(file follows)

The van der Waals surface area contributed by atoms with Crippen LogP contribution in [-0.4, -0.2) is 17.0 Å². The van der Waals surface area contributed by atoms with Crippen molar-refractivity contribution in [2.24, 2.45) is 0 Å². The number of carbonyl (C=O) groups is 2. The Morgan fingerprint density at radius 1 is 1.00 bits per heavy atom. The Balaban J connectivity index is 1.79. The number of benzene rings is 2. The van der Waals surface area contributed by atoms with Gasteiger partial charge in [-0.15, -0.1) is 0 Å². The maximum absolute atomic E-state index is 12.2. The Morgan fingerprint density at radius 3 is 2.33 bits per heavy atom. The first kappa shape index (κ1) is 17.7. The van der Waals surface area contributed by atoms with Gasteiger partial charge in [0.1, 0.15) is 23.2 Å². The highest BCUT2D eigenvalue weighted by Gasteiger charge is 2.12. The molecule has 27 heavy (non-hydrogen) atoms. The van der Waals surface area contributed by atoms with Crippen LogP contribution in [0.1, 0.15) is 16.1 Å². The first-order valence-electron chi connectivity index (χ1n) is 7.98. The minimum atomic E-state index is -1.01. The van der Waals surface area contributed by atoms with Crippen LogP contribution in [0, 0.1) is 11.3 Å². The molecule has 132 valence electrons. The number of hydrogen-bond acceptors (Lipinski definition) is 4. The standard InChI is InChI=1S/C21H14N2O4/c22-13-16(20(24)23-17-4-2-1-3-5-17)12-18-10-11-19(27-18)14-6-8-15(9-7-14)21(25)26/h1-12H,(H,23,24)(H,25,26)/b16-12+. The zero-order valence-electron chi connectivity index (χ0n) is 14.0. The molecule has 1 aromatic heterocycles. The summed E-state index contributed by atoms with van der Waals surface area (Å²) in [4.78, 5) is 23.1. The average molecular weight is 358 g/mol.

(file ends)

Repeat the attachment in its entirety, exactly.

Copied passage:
The van der Waals surface area contributed by atoms with Crippen LogP contribution in [-0.4, -0.2) is 17.0 Å². The van der Waals surface area contributed by atoms with Crippen molar-refractivity contribution in [2.24, 2.45) is 0 Å². The number of carbonyl (C=O) groups is 2. The Morgan fingerprint density at radius 1 is 1.00 bits per heavy atom. The Balaban J connectivity index is 1.79. The number of benzene rings is 2. The van der Waals surface area contributed by atoms with Gasteiger partial charge in [-0.15, -0.1) is 0 Å². The maximum absolute atomic E-state index is 12.2. The Morgan fingerprint density at radius 3 is 2.33 bits per heavy atom. The first kappa shape index (κ1) is 17.7. The van der Waals surface area contributed by atoms with Gasteiger partial charge in [0.1, 0.15) is 23.2 Å². The highest BCUT2D eigenvalue weighted by Gasteiger charge is 2.12. The molecule has 27 heavy (non-hydrogen) atoms. The van der Waals surface area contributed by atoms with Crippen LogP contribution in [0.1, 0.15) is 16.1 Å². The first-order valence-electron chi connectivity index (χ1n) is 7.98. The minimum atomic E-state index is -1.01. The van der Waals surface area contributed by atoms with Crippen LogP contribution in [0, 0.1) is 11.3 Å². The molecule has 132 valence electrons. The number of hydrogen-bond acceptors (Lipinski definition) is 4. The standard InChI is InChI=1S/C21H14N2O4/c22-13-16(20(24)23-17-4-2-1-3-5-17)12-18-10-11-19(27-18)14-6-8-15(9-7-14)21(25)26/h1-12H,(H,23,24)(H,25,26)/b16-12+. The zero-order valence-electron chi connectivity index (χ0n) is 14.0. The molecule has 1 aromatic heterocycles. The summed E-state index contributed by atoms with van der Waals surface area (Å²) in [4.78, 5) is 23.1. The average molecular weight is 358 g/mol.